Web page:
By Dave Quinn
Updated October 07, 2016 10:27 AM

Fox News anchor Shep Smith wasn’t kidding around when warning viewers about the dangers of Hurricane Matthew.

Expected to be the worst storm to hit the United States in over a decade, its 115 mph winds and 12-ft. storm surges caused Florida, Georgia, South Carolina and North Carolina all to declare states of emergencies.

While an estimated 3 million residents have already fled the coastline areas, Smith — like President Barack Obama and Florida Gov. Rick Scott — took the airwaves on Thursday to urge residents who were thinking of staying behind to evacuate.

He just did so in his own, terrifying way.

Richard Drew/AP

“This moves 20 miles to the west, you and everyone you know are dead,” Smith said. “All of you — and your kids die, too.”

He was equally harsh with Palm Beach Gardens, Florida resident Dolores Berhalter, a longtime friend of his who decided she wasn’t going to be evacuating from her home in the Sunshine State.

“I’m hoping it’s not going to be as serious as they’re saying,” Berhalter explained to Smith. “We’re fairly well-protected here.”

“They were hopeful in South Miami-Dade and Kendall and Homestead back when Andrew [hit],” he replied. “They were very, very hopeful ― until they were dead.”

“Hope is not a strategy, Dolores!” he added. “What are you going to do if Monday you still don’t have any power? Do you have a plan? Are the cops coming around and making you sign a list so they know how to notify next of kin?”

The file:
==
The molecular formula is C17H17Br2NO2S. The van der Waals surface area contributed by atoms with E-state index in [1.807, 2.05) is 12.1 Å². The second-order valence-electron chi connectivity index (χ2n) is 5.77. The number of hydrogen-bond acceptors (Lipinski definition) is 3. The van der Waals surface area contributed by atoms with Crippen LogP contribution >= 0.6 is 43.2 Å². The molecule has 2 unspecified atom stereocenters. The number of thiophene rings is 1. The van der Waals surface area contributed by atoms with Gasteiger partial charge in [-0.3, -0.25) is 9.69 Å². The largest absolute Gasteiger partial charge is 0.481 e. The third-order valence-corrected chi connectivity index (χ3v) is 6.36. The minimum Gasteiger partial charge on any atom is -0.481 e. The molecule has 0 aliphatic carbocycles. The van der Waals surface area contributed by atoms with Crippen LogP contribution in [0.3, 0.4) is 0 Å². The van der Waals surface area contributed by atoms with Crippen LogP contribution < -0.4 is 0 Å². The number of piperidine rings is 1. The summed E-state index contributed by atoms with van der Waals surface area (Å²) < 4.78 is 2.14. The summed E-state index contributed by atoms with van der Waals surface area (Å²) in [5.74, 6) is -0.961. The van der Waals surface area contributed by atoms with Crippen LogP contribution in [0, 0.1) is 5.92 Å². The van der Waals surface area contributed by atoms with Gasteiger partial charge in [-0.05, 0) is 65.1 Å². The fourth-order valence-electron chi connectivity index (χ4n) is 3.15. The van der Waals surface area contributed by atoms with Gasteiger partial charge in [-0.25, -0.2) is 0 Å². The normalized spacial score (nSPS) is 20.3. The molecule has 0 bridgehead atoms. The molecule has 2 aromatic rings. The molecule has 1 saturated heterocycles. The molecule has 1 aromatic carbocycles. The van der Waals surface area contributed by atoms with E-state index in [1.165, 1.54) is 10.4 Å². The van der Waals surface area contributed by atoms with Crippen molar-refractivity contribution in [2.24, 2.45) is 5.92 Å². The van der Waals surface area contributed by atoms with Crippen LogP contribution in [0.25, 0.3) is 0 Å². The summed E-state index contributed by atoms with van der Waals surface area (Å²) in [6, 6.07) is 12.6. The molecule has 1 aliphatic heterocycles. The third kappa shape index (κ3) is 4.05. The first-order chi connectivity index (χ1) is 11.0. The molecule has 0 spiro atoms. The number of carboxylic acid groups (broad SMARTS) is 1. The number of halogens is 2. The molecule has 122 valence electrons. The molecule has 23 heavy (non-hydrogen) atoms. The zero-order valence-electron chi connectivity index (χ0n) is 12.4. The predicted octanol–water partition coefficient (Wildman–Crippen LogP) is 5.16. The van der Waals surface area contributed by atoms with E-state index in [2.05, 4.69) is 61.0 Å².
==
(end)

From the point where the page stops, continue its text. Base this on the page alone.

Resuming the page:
Earlier in the interview, he teased his interview with Berhalter saying he would ask her if “she expected us to cover her funeral.”

Smith’s words were met with a mixed reaction on Twitter — some praising him for trying to knock sense into any stubborn people and others questioning his morbid scare tactics.

The White House and Craig Fugate, the Federal Emergency Management Agency administrator, released a statement to PEOPLE on Thursday saying Matthew is “a dangerous storm.”

RELATED VIDEO: Hurricane Matthew Is Setting Its Sights on the United States

“Evacuations for coastal counties in Florida, Georgia, South Carolina, and North Carolina are in effect. If you live in these areas, please listen to the directions of your state, tribal, and local officials. If instructed to evacuate, don’t wait. You can always repair and rebuild — and we’ll be here to help you do that. The most important thing you can do is keep you and your family safe,” the statement read.

The Haitian government raised their death toll on Thursday after from Hurricane Matthew, according to the New York Times. Officials said that at least 283 people died instead of the initial half-dozen or so reported.